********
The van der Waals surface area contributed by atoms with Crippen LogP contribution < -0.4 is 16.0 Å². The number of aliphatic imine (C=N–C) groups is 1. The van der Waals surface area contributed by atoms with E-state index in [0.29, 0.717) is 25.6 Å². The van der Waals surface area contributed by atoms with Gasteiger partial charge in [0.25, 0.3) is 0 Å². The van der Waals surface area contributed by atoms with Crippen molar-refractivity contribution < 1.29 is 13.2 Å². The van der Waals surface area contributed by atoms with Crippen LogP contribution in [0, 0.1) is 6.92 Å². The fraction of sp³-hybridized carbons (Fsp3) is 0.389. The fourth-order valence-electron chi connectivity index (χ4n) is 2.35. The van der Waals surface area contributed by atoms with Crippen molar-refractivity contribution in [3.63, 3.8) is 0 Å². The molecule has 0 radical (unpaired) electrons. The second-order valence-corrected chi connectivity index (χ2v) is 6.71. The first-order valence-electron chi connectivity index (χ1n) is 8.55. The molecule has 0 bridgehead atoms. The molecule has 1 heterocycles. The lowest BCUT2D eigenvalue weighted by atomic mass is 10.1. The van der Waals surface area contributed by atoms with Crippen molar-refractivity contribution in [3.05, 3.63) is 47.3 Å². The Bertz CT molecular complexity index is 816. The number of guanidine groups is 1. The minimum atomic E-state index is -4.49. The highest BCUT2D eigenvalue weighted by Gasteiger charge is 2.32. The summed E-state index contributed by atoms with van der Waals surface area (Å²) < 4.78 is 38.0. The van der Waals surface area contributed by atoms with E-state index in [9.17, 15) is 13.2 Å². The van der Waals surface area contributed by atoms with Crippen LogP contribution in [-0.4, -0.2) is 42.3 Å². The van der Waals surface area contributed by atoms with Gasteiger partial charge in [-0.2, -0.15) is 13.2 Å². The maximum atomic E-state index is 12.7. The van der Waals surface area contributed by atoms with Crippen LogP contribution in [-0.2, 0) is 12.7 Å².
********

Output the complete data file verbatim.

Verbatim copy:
The van der Waals surface area contributed by atoms with Crippen LogP contribution < -0.4 is 16.0 Å². The number of aliphatic imine (C=N–C) groups is 1. The van der Waals surface area contributed by atoms with E-state index in [0.29, 0.717) is 25.6 Å². The van der Waals surface area contributed by atoms with Gasteiger partial charge in [0.25, 0.3) is 0 Å². The van der Waals surface area contributed by atoms with Crippen molar-refractivity contribution < 1.29 is 13.2 Å². The van der Waals surface area contributed by atoms with Crippen LogP contribution in [0, 0.1) is 6.92 Å². The fraction of sp³-hybridized carbons (Fsp3) is 0.389. The fourth-order valence-electron chi connectivity index (χ4n) is 2.35. The van der Waals surface area contributed by atoms with Crippen molar-refractivity contribution in [3.63, 3.8) is 0 Å². The molecule has 0 radical (unpaired) electrons. The second-order valence-corrected chi connectivity index (χ2v) is 6.71. The first-order valence-electron chi connectivity index (χ1n) is 8.55. The molecule has 0 bridgehead atoms. The molecule has 1 heterocycles. The lowest BCUT2D eigenvalue weighted by atomic mass is 10.1. The van der Waals surface area contributed by atoms with Crippen molar-refractivity contribution in [3.05, 3.63) is 47.3 Å². The Bertz CT molecular complexity index is 816. The number of guanidine groups is 1. The minimum atomic E-state index is -4.49. The highest BCUT2D eigenvalue weighted by Gasteiger charge is 2.32. The summed E-state index contributed by atoms with van der Waals surface area (Å²) < 4.78 is 38.0. The van der Waals surface area contributed by atoms with E-state index in [9.17, 15) is 13.2 Å². The van der Waals surface area contributed by atoms with Crippen LogP contribution in [-0.4, -0.2) is 42.3 Å². The van der Waals surface area contributed by atoms with Gasteiger partial charge in [-0.2, -0.15) is 13.2 Å². The maximum atomic E-state index is 12.7. The van der Waals surface area contributed by atoms with Crippen LogP contribution in [-0.2, 0) is 12.7 Å².